Mursheed Zubair(R) who was a revelation in the #15 jersey is expected to take on a leadership role next season

Newly promoted to the big league on the back of some incredible workmanship of coach Ananda “Castro” Kasturiarachi are Maliyadeva. They have lost a chunk of their 2018 contingent and have a full blown intro to the premiership as they will host defending champions- Royal. It will be interesting to see their approach and intent. They are a potential banana skin, especially in Kurunegala. It might not be Royal but they are a slippery eel in waiting for at least one “high profile” team. Again, only time will tell at double digit odds.

It’s very easy back the favorite option every time. Instead, I look at possibilities and form lines based on what lies ahead. Looking to pick results from outside the box. That’s what following this competition makes it so exciting. Much like when Wesley caused a stir by nearly rolling the hot pot in Royal college, DSS missing a last grasp conversion to lose by a point to Isipathana or a fourteen man Joes holding on against St Peter’s as witnessed during this season. It was blissfully- riveting stuff.

Early notice and being put on notice

The schools rugby league becomes the most followed schools tournament in the country

Just recently, I read a piece on a weekend newspaper about a “research” which concluded that “Sri Lanka schools rugby is only second to cricket” as a brand. Be that as it may, I was intrigued to find out who, what and where this “research” was carried out. I am yet to stumble upon it. Much like the holy grail. Let me know if you do.

So, instead, I can reliably state that #Straightup and based on our legitimate research which actually exists, on a bonafide statistical model will be presenting a compelling and accurate look into the “schools rugby brand” and “economy” in the near future. This was merely to serve as a teaser to get your attention. We have.

Now, to the early notice and any potential pull outs.

As mentioned before, SLSRFA by making their program clear for all to view in good time have laid it all out. They should, ideally, go one step further and reiterate the importance of full participation to ensure the value of ALL tournaments and competitions. This, to avoid any lame and tame pull outs as witnessed this year.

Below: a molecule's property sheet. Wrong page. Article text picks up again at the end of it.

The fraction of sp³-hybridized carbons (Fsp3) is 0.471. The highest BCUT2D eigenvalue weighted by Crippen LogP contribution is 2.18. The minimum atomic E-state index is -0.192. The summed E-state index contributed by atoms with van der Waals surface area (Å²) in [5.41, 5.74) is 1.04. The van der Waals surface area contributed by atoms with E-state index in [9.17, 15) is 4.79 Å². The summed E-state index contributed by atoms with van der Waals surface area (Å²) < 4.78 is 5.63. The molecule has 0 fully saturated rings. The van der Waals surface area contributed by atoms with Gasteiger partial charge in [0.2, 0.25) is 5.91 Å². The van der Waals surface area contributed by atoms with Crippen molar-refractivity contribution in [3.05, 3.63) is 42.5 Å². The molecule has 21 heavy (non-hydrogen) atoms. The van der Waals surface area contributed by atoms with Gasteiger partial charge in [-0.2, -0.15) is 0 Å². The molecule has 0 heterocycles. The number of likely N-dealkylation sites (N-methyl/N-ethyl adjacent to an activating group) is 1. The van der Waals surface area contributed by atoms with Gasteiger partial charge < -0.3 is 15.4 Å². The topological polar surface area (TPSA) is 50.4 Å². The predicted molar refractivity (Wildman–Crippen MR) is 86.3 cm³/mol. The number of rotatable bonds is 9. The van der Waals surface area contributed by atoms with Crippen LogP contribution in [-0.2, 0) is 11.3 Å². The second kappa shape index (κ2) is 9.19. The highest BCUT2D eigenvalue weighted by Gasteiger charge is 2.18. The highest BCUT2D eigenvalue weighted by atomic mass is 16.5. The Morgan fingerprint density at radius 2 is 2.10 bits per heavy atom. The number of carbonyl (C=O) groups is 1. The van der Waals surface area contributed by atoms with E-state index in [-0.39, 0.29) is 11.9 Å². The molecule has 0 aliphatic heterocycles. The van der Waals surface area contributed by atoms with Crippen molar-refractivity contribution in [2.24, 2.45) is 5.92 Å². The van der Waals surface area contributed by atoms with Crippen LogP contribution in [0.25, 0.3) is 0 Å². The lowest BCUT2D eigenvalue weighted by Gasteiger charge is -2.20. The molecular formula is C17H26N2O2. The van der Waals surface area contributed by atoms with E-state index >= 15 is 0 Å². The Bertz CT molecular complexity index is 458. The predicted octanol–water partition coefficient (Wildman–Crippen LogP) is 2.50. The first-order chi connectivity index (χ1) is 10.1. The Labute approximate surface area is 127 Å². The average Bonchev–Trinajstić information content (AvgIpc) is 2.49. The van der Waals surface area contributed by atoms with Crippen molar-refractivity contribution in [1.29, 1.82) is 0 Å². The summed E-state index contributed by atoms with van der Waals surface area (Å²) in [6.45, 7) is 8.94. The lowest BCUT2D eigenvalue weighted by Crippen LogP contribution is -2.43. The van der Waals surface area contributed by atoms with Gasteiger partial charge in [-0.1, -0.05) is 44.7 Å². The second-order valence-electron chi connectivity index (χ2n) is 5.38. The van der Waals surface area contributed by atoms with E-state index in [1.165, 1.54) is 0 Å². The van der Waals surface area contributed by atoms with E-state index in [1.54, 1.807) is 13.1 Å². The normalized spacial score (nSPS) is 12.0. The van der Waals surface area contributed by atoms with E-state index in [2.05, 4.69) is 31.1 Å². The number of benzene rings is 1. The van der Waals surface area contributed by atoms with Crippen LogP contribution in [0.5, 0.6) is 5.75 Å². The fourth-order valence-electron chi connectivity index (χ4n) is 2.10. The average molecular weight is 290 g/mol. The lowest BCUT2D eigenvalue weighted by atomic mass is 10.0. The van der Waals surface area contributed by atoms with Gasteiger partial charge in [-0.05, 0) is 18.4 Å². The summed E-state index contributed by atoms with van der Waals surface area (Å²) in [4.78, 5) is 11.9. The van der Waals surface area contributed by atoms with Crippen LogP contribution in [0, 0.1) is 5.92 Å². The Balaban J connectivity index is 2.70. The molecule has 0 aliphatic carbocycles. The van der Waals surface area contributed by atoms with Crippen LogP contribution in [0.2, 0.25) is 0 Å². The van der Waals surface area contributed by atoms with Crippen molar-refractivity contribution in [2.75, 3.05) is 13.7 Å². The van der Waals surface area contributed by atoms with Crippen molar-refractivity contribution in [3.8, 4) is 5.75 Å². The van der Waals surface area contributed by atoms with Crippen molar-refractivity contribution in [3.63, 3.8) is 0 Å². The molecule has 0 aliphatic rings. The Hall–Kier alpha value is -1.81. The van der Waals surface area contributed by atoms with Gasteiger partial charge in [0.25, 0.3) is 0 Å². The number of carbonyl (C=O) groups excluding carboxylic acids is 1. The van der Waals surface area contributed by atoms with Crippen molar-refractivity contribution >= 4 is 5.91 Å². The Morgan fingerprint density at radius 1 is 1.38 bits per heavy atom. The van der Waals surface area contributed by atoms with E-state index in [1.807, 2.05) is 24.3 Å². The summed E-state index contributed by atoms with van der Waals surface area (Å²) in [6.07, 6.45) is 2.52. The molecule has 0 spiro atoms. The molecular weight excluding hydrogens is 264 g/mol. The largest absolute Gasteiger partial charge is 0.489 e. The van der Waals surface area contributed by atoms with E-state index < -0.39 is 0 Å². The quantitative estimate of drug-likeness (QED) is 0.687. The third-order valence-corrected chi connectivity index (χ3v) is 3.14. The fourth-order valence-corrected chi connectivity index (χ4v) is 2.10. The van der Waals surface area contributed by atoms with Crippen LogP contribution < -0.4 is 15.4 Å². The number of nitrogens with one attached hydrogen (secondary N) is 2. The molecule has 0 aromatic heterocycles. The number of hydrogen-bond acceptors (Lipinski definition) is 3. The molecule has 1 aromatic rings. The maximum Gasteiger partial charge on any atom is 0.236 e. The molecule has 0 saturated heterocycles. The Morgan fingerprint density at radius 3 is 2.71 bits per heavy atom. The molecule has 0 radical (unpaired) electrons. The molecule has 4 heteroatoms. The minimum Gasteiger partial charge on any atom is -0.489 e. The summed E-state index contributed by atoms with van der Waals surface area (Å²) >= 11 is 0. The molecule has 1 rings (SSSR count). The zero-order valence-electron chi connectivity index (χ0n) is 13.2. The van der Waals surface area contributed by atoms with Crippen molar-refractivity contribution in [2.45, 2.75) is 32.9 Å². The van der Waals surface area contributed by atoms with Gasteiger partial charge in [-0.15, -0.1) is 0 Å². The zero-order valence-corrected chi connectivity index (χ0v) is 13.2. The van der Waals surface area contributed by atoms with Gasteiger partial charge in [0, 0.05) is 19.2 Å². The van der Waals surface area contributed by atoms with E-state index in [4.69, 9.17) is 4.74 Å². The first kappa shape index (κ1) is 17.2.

If A/L exams are the excuse, allow for those sitting the exam to be excused and field those who aren’t from the wider training group. I am fairly certain there would be plenty of kids and their parents who would wanting to wear the college jersey. Furthermore, this has been an age old “excuse” from a few. Now that we got that out of the way, let’s not allow for it to get in the way.

The sponsors are clearly the most affected. Having key, non-participants means it makes for a devalued and hollow tournament. If you are to become the best, you need to play the best and beat the best. Therefore, MILO, who sponsor the KO need to assert their commercial viability and will to see complete participation to get absolute value.

Up-country rebellion

Getting promoted back this year, Kingswood College will be a team to watch out for in 2019

Fair to say that the Kandy contribution to the top of the table has diminished. That could all change very quickly in 2019. Kingswood who have threatened to smash down the door, eventually found a way to shut themselves out. Undoing plenty of good work right along the season which would frustrate most of their admirers.

Trinity, as stated who were the first cab out of the rank in preparation could have the ideal schedule to build on their new found EXPOSED form. It will be complemented with a good RUN ON form as the Bradby could be slated for later in the season. (Depending on second round scheduling)

Early predictor

Six months out it is almost crystal ball gazing to some degree. So, let me put it this way. We could fair and square expect a tight five-way go to the very bitter end.

Namely, in no particular order: Royal, St Joseph’s, St Peter’s, Trinity and Isipathana with a close tailing Kingswood and Wesley. Intriguingly, I would dare say that we won’t be seeing any unbeaten teams for 2019. Everyone has a good enough chance to beat anybody on their given day.

Royal College finished unbeaten in 2018 to win the league

That would be a wonderful thing. It creates for more competition and compelling viewing. There are bound to be at least three “upsets”. It will be, for the early favorites, on the road.

Out of the top three from 2018, St Peter’s are the most likely and slimmest of favorites based on player retention and come from behind KO victory, albeit in a comp minus an unbeaten Royal. The defending league champs with their exodus are dead heating for joint second favoritism with St Joseph’s. That said, coach Lewke in his astuteness will ensure they prep as best as they always do and negate any hangovers.